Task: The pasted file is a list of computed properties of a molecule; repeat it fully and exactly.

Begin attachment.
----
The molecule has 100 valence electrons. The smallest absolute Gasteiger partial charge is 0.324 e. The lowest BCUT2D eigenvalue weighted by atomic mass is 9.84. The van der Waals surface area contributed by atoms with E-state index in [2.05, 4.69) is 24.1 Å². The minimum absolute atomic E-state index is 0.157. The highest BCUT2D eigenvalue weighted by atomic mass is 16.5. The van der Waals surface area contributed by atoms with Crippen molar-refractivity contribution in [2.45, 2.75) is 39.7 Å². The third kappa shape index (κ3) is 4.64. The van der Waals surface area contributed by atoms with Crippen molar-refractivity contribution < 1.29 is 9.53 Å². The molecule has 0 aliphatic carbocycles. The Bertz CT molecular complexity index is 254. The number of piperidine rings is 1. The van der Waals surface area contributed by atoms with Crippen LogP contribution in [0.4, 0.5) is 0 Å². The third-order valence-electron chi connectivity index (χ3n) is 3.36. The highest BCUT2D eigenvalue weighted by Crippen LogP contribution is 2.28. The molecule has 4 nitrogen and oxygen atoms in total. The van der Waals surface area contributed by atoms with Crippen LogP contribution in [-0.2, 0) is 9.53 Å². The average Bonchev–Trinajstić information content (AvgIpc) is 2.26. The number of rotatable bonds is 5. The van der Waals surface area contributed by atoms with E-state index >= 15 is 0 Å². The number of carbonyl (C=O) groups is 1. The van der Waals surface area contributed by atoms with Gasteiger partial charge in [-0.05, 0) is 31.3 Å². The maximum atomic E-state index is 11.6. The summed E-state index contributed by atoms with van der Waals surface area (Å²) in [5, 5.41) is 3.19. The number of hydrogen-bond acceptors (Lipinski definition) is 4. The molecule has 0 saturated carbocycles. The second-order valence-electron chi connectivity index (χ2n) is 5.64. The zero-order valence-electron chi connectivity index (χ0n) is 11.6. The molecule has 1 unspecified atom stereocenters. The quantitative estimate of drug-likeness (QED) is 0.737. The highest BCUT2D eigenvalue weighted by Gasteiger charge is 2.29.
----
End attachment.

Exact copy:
The molecule has 100 valence electrons. The smallest absolute Gasteiger partial charge is 0.324 e. The lowest BCUT2D eigenvalue weighted by atomic mass is 9.84. The van der Waals surface area contributed by atoms with E-state index in [2.05, 4.69) is 24.1 Å². The minimum absolute atomic E-state index is 0.157. The highest BCUT2D eigenvalue weighted by atomic mass is 16.5. The van der Waals surface area contributed by atoms with Crippen molar-refractivity contribution in [2.45, 2.75) is 39.7 Å². The third kappa shape index (κ3) is 4.64. The van der Waals surface area contributed by atoms with Crippen molar-refractivity contribution < 1.29 is 9.53 Å². The molecule has 0 aliphatic carbocycles. The Bertz CT molecular complexity index is 254. The number of piperidine rings is 1. The van der Waals surface area contributed by atoms with Crippen LogP contribution in [0.4, 0.5) is 0 Å². The third-order valence-electron chi connectivity index (χ3n) is 3.36. The highest BCUT2D eigenvalue weighted by Crippen LogP contribution is 2.28. The molecule has 4 nitrogen and oxygen atoms in total. The van der Waals surface area contributed by atoms with Crippen LogP contribution in [-0.2, 0) is 9.53 Å². The average Bonchev–Trinajstić information content (AvgIpc) is 2.26. The number of rotatable bonds is 5. The van der Waals surface area contributed by atoms with E-state index >= 15 is 0 Å². The number of carbonyl (C=O) groups is 1. The van der Waals surface area contributed by atoms with Gasteiger partial charge in [-0.05, 0) is 31.3 Å². The maximum atomic E-state index is 11.6. The summed E-state index contributed by atoms with van der Waals surface area (Å²) in [5, 5.41) is 3.19. The number of hydrogen-bond acceptors (Lipinski definition) is 4. The molecule has 0 saturated carbocycles. The second-order valence-electron chi connectivity index (χ2n) is 5.64. The zero-order valence-electron chi connectivity index (χ0n) is 11.6. The molecule has 1 unspecified atom stereocenters. The quantitative estimate of drug-likeness (QED) is 0.737. The highest BCUT2D eigenvalue weighted by Gasteiger charge is 2.29.